Tuesday, February 22, 2011

Some Achy-Breaky Accountability

Billy Ray Cyrus told GQ Magazine recently that Hannah Montana is to blame for his family’s troubles.

Really, Mr. Cyrus?

Who allowed his young daughter into the spotlight at such a young age? Who insured that he’d get a co-starring role in her show once his own fame had dwindled? Who seemed ok with a questionable photo shoot a couple of years ago?

You did, Mr. Cyrus.

Accountability is defined as taking responsibility for one’s actions, and there’s precious little of it, these days.

It’s quite easy to point the finger and blame others for our woes, but when the rubber hits the road – as it certainly will, we are ultimately responsible for what happens to us. Now, with that being said, Miley Cyrus, at 18, is plenty old enough to take responsibility for her actions. Teens do stupid things, yet most don’t have the opportunity – or misfortune - to do it in front of a camera. I find it quite distressing that Miss Cyrus was, evidently, never taught that with fame comes responsibility…little girls everywhere once looked up to her, and those little girls may have grown into young women who still look to her for their cues.

And please don’t give me that garbage that bad behavior comes with being a child star. For every Miley Cyrus, Lindsey Lohan, and even Danny Bonaduce, I offer you a Ron Howard, Jodie Foster, and Kurt Russell. I’ll see your cast of Eight is Enough and raise you The Cosby Kids (with the exception, perhaps, of Lisa Bonet). Kirk Cameron from Growing Pains sponsors his own ministry these days, and the only faux pas committed by The Facts of Life girls came from Mindy Cohn, when her poor fashion choices landed her on What Not to Wear.

(Side Note: I watched too much TV as a kid, and have definitely aged myself in that last paragraph)

As adults, we are accountable for our successes and failures. We are responsible for encouraging and inspiring our children to grow into good, decent adults. We must stop playing the blame game and take ownership of our lives. We must fess up to our mistakes and get on with things. And you can put that in your achy-breaky pipe and smoke it, darling.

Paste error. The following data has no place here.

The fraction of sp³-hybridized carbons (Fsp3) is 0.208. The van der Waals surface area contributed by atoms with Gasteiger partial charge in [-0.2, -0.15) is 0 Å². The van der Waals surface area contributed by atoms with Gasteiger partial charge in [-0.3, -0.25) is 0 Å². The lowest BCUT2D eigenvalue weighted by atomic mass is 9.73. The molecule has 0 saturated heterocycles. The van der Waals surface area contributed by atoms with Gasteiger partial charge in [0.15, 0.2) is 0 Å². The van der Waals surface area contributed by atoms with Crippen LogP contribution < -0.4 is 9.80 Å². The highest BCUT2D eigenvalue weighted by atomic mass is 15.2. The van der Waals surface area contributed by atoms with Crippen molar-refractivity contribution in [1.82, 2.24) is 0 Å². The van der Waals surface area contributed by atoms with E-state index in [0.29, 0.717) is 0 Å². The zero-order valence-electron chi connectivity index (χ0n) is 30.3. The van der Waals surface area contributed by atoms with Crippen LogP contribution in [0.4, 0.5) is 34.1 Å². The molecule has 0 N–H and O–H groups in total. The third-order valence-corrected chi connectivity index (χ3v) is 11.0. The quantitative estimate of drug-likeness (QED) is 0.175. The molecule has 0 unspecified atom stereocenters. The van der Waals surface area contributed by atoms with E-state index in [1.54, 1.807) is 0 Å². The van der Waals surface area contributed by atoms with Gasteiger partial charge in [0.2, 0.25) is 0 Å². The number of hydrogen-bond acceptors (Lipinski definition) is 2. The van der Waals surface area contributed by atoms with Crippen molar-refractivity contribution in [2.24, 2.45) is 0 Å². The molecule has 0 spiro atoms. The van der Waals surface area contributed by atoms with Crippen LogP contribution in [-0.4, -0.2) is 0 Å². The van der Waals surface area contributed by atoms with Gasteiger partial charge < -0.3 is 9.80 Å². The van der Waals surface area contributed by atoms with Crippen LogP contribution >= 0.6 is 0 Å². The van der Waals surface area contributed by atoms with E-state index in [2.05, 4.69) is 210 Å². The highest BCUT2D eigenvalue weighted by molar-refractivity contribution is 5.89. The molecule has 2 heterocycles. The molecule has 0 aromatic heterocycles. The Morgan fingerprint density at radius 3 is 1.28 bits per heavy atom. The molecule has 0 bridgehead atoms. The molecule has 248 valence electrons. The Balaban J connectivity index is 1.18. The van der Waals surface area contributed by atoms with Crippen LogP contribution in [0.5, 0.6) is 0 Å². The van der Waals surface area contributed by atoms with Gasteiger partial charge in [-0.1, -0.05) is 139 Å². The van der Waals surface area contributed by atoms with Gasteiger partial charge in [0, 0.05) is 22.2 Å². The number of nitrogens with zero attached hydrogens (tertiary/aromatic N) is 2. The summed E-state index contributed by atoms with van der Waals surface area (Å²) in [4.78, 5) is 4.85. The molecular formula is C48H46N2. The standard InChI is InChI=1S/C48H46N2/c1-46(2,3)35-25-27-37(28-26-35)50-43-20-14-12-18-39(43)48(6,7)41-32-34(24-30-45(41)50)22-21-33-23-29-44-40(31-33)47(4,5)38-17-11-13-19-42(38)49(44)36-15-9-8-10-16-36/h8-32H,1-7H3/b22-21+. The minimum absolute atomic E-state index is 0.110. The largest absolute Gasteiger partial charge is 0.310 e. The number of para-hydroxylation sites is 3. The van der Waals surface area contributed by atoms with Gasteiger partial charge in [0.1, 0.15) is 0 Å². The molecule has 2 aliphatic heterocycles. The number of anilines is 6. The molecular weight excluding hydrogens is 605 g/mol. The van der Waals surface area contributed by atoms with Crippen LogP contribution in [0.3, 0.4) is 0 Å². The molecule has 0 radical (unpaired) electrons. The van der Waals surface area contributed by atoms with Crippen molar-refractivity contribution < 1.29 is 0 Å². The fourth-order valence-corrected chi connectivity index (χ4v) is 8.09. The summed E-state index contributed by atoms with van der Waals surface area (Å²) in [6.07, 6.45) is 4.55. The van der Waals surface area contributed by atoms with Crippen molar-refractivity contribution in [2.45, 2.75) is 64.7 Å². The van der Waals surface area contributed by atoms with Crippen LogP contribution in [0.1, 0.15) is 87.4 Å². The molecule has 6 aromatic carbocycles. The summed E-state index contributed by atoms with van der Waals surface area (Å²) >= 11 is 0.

Tuesday, February 15, 2011

An Elegant Review: Grammy Fashion 2011

I must preface this by telling you, Sweeties, that I’m not big on award shows, particularly the Grammys. I won’t get into all the reasons why; I’ll merely share with you today what I think is the most vital part of any awards ceremony: the fashion! So let’s take a look at Beth’s Hits and Misses for the 2011 Grammys:


Nicole Kidman – She looked absolutely stunning. Her dress (John Paul Guiltier) suited her figure, complexion, and her revised, ravishing red locks! The fact that her face is once again mobile is a plus – she truly looks like a happy woman, and happiness surely is the best style accessory.

Jennifer Hudson – Had she worn her particular choice (Versace) to any other awards show besides the Grammys, I wouldn’t have been all that jazzed about it. But given the venue, I loved it. Everything about her look worked!

Kelly Osbourne – She’s gone from a semi-bratty, potty-mouthed child of rock to a lovely, potty-mouthed fashionista! Her dress (Tadashi Shoji) exuded sheer fun, and worked so well for the occasion.

Honorable Mention – Jennifer Lopez. Not usually a fan of super-short dresses, I thought J. Lo looked fantastic and completely at ease. Everything about it rocked!

First Style Fashionista Award: Selena Gomez – Absolutely lovely and age-appropriate. Her dress (J. Mendel) worked for her on every level – fit, color, and completely suitable for someone her age.


Rhianna – Precious few can get away with vertical stripes, and Rhianna is no exception. I’m desperate for her to lose the orange hair, too.

Kim Kardashian – Her metallic number just didn’t seem to fit her. She’s a curvy gal, and nothing about her choice worked for her in any capacity (including the Miss America hairstyle)

Nicki Minaj - Ugh

Near Miss

Eva Longoria. If she were only a bit taller, I would have loved her in this outfit. Gals on the shorter side must exercise caution with any sort of drapping and or ruffle effect.